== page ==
Rich Morse

LarryK4 said...

As long as you keep reading...or not.

Ed said...

For example, in the end, the whole "Anne Awad photos from the public way" flap was about nothing, despite the aura of ethical rectitude that Mr. Kelley brought to it

I disagree.

When you have someone able to use a person's protected status (in this case gender) to preclude him from the public discourse, that is significant. Every bit as posting "Whites Only" above the door in a meeting room.

Larry Kelly did what Howie Carr did to (Boston Mayor) Kevin White back in the 1970s. The only difference here was that Awad was able to claim gender so as to trump free speech.

A similar thing is sorta being done to Catherine Sanderson -- instead of countering her concerns with facts, people choose to call her a racist. I don't think she is, any more than I think that Larry Kelly was going into the bathrooms to look at little boys, but why bother worry about troublesome muckrakers when we can simply destroy them with bigoted prejudice?

Ed said...

FIRE posted this on today's SCOTUS case - it also applies to local politics. SCOTUS is defending free speech -- and that includes a certain professor's blog...

Ed
===

Today the Supreme Court issued its highly anticipated opinion in Citizens United v. Federal Election Commission, No. 08-205, slip op. (Jan. 21, 2010), one of the more important First Amendment cases decided in the last several terms. The case involves campaign finance reform legislation, but its reasoning is directly applicable to speech issues on college campuses. In invalidating provisions of the Bipartisan Campaign Reform Act (BCRA), the Court in Citizens United reaffirms the importance of the "open marketplace of ideas" in our liberal democracy. The Court's ruling today also repudiates the view that certain speakers must be limited in their speech in order for the voices of others to be adequately heard.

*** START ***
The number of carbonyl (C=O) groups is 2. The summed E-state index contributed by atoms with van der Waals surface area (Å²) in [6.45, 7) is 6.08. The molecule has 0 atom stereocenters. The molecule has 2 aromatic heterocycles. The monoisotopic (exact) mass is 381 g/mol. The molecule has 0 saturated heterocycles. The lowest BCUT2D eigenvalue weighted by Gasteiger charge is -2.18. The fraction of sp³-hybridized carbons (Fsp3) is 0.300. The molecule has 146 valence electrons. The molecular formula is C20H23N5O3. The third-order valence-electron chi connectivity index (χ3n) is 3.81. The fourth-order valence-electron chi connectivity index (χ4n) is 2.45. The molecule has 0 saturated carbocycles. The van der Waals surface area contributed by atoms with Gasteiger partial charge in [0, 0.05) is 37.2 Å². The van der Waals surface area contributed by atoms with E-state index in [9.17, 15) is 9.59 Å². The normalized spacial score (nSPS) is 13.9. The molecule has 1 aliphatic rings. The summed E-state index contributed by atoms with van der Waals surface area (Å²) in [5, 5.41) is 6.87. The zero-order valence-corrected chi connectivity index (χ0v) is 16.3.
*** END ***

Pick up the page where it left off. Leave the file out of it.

Citizens United involves the production of a disparaging documentary about Senator Hillary Clinton by a nonprofit corporation, Citizens United, which wished to air the video before the 2008 presidential primary elections. The nonprofit sought a declaration that distributing the video would not violate the BCRA, which prohibits corporate expenditures on any communication about a political candidate that airs 30 days before a federal election.

Justice Kennedy's majority opinion held that the BCRA violated the First Amendment insofar as it banned political speech based on the corporate identity of the speaker. According to the Court, the government cannot exclude a certain class of speakers from political debate. Although even under the BCRA corporations may set up separate Political Action Committees to fund "electioneering communications" using money from shareholders who wish to contribute, the Court found this process too burdensome on corporations. Under Citizens United, corporations are now permitted to use shareholder money to directly advocate for a candidate through campaign expenditures. However, Citizens United did not overrule prior cases limiting direct contributions to candidates. It also upheld the BCRA's disclosure provisions, requiring that the source of the electioneering communication be named during the communication.

In overturning the BCRA's expenditure limitations, the Court took the dramatic step of overruling the prior Supreme Court case of Austin v. Michigan Chamber of Commerce, 494 U.S. 652 (1990), which had upheld campaign finance provisions similar to the BCRA. The Court in Citizens United disavowed the reasoning in Austin that the government had a compelling interest in "antidistortion" of political speech. Thus, Citizens United repudiated Austin's logic that certain speakers can be considered "too powerful" based on "the corrosive and distorting effects of immense aggregations of wealth." The Court thus explained that "Austin interferes with the ‘open marketplace' of ideas protected by the First Amendment."